One final consideration for new hardware is future scalability. Invest in hardware that meets current needs but also has the potential to accommodate future software updates and tech advancements.

A flow chart showing the cyclical steps of IT asset management.

How to extend the PC lifecycle

Older client machines with sufficient disk, processor and memory can run virtualization software --especially with Windows systems -- and host a server image for development or training labs. Add a little memory and more disk space and the machine is useful again. These add-ons usually save money and eliminate additional budget requests down the line.

IT can work around a lack of vendor support after a warranty expires by finding replacement parts on eBay or similar sites. Purchasing parts from non-vendors isn't always reliable, however, and the new parts might not get IT any further with software and OS support.

IT pros cannot solve all their problems with a hardware purchase. In those cases, organizations should opt for OEM or third-party support. These services aren't a cure-all for machine support because they typically don't support legacy devices, but they can extend the lifecycle of devices that IT may have given up on.

There are plenty of other best practices organizations can adopt to make PCs last a bit longer without sacrificing performance:

  • Include a maintenance and cleaning schedule for existing hardware to extend the PC's life.
  • Physically clean devices to keep them dust and dirt free and optimize the software to minimize resource usage.
  • Remove unnecessary start-up programs, manage background processes and regularly patch and update software for efficiency and security.
  • Encourage users to adopt power-saving practices such as hibernation when the PC isn't in use to reduce wear and tear.
  • Educate users about best practices for PC usage, such as proper handling, avoiding physical damage and safe browsing habits.
  • Provide training on software usage, security awareness and troubleshooting techniques. Well-informed users can help prevent hardware and software issues, ultimately prolonging the lifecycle of PCs.

With all of these practices in mind, organizations should be able to develop a comprehensive lifecycle plan that includes budgeting for PC replacements or upgrades. Consider the expected lifespan of the PCs and allocate resources accordingly. Planning ahead helps ensure timely replacements or upgrades without unexpected financial burdens.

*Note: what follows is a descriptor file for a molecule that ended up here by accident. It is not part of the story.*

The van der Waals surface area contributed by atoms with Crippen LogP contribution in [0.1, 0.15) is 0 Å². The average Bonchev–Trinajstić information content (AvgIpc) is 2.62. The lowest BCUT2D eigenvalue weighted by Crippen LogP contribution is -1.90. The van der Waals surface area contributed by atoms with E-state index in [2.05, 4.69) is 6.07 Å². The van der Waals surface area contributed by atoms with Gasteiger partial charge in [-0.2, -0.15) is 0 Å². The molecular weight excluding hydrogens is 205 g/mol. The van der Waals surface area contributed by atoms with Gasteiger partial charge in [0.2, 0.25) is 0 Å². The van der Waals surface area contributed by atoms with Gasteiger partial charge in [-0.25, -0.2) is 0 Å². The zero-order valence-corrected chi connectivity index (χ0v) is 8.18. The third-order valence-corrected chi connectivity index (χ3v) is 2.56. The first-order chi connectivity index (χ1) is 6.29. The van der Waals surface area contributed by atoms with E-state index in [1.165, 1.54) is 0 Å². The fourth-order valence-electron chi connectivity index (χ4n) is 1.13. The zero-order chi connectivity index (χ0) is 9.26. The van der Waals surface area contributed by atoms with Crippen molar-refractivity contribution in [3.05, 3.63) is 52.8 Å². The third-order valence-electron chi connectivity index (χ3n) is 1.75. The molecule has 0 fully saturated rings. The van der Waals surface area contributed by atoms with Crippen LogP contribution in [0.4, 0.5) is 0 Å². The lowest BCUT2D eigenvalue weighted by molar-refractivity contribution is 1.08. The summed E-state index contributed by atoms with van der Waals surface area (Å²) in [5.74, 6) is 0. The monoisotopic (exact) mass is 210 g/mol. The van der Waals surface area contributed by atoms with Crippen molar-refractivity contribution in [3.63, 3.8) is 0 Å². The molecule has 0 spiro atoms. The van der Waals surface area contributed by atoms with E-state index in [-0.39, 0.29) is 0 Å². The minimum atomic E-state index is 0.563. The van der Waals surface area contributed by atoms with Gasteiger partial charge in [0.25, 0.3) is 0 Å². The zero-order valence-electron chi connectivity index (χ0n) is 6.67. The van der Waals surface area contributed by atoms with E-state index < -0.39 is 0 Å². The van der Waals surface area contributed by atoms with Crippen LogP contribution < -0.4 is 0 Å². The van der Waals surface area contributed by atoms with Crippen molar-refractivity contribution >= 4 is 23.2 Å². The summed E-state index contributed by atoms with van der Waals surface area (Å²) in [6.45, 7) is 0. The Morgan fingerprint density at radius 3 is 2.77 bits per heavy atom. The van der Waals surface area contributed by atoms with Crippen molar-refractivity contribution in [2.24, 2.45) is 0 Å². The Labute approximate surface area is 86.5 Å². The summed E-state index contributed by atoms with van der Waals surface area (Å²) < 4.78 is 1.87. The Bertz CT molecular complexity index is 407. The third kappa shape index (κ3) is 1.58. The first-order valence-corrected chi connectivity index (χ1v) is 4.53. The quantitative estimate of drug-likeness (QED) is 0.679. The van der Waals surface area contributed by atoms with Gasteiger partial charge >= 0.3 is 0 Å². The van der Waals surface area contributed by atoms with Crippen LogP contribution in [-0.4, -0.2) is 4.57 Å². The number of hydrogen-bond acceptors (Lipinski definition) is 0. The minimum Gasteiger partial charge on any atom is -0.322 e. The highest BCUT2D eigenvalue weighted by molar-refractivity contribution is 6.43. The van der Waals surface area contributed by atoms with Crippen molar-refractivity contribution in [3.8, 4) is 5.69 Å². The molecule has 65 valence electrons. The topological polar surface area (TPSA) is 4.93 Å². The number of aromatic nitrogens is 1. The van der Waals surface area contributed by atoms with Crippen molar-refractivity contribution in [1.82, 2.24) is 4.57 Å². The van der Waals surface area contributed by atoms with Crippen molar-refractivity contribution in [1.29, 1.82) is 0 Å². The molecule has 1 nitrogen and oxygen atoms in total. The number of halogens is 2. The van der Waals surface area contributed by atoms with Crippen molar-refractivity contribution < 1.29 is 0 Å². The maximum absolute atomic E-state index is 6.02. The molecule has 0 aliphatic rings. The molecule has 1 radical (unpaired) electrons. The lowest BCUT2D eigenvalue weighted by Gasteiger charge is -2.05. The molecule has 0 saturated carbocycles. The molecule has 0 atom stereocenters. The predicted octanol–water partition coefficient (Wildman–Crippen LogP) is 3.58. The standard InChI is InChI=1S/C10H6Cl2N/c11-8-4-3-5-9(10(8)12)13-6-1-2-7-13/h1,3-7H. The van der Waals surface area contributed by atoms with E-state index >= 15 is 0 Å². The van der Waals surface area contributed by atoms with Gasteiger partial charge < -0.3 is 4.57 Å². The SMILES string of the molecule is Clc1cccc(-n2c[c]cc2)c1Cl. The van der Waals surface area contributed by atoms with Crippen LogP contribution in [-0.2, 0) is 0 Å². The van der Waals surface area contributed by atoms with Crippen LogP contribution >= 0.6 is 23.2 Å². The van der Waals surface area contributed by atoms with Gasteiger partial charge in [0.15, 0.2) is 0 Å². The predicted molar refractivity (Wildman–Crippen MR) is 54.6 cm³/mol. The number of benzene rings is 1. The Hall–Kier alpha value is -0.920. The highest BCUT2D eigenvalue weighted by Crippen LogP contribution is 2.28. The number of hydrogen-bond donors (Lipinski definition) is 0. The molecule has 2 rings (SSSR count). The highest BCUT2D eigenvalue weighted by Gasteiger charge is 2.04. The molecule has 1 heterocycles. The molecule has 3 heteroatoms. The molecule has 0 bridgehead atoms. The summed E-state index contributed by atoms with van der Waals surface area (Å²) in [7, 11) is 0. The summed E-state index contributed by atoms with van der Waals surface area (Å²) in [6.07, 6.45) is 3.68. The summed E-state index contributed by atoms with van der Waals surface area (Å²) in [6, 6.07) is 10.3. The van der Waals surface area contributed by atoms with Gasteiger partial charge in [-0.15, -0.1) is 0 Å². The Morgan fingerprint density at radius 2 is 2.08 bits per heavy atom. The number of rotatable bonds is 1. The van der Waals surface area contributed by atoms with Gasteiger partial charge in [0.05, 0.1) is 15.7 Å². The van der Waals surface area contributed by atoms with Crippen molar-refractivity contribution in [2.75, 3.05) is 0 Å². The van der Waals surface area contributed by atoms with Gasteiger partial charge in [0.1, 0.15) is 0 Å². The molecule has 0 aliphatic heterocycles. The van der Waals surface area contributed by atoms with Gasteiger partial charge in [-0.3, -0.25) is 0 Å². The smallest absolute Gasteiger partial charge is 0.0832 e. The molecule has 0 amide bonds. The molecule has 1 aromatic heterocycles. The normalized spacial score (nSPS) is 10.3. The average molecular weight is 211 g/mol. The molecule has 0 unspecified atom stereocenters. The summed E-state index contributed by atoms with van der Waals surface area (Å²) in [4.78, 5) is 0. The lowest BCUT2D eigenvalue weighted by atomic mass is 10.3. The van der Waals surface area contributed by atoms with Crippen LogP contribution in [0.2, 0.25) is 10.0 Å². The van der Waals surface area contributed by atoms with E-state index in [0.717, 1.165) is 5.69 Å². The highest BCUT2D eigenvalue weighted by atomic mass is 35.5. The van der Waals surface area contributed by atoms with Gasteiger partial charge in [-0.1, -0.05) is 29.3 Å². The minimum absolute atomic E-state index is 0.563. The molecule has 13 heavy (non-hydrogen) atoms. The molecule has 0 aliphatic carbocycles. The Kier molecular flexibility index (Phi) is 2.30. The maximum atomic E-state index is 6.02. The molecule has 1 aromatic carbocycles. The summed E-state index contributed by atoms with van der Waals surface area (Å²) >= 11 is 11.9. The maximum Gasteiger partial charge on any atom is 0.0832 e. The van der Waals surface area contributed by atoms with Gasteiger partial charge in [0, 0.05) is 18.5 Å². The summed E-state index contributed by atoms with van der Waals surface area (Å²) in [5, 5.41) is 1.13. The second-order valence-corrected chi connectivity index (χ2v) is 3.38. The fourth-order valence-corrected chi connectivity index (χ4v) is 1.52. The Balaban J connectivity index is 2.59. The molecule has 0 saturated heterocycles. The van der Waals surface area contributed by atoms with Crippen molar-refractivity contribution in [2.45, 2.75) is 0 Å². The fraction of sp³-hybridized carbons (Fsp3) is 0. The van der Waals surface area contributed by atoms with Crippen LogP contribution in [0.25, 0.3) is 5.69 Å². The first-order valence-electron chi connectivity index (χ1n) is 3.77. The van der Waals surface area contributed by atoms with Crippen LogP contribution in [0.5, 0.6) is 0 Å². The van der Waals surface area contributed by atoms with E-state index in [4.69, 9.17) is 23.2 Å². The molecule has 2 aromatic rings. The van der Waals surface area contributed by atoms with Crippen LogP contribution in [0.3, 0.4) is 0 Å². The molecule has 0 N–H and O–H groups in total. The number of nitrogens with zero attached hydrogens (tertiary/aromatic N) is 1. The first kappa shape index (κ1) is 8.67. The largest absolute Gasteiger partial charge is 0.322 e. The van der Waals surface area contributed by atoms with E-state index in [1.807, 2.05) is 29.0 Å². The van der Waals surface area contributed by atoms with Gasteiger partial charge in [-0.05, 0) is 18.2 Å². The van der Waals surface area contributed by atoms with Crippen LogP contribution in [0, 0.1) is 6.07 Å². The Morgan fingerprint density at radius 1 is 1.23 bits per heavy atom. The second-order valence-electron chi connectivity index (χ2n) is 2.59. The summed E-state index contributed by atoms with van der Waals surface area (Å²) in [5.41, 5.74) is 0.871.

IT departments themselves can introduce practical improvements to lifecycle management and supporting hardware now and in the future. Tools to provide centralized automation for deployment, remote management, monitoring and configuration help increase the time a PC can be useful.

Current operating systems such as Microsoft Windows 11 require greater hardware specifications, especially memory and disk space, which older machines are just not capable of running.

Improvements in PC hardware offer opportunities to decrease the cost of support and make use of new technologies such as AI and augmented reality. Organizations can make use of improved security features such as hardware-based encryption, secure boot and biometric authentication. More energy-efficient PCs may contribute to lowering energy costs in larger organizations and be a consideration for PC upgrades.

Finally, organizations should dispose of old PCs responsibly by recycling or donating them to reduce electronic waste. This can contribute significantly to sustainability initiatives.

What are the best support options for PC lifecycle management?

Regardless of which PC lifecycle option and best practices IT chooses, it must craft a PC lifecycle management plan. This plan should encapsulate the best practices outlined above, but it will likely fall at least partially under one of the following three categories.

1. Self-maintain

If IT pros can provide support on their own, they can avoid paying a vendor. Some OEMs have self-maintainer programs that provide discounted parts and direct access to L2 support for difficult technical problems the IT staff can't handle. This is typically an option for larger organizations with a support staff already in place.

2. Log repair

This option calls for support as needed and charges the organization by the support call. It is more expensive per call, but will likely be cheaper overall because it eliminates the monthly charge for service the organization might not use.

3. Third-party support vendors

These are companies with dedicated personnel who can provide support for a fraction of the OEM's cost. However, these vendors may not provide warranty service, and engaging a third-party for support may also violate warranty terms.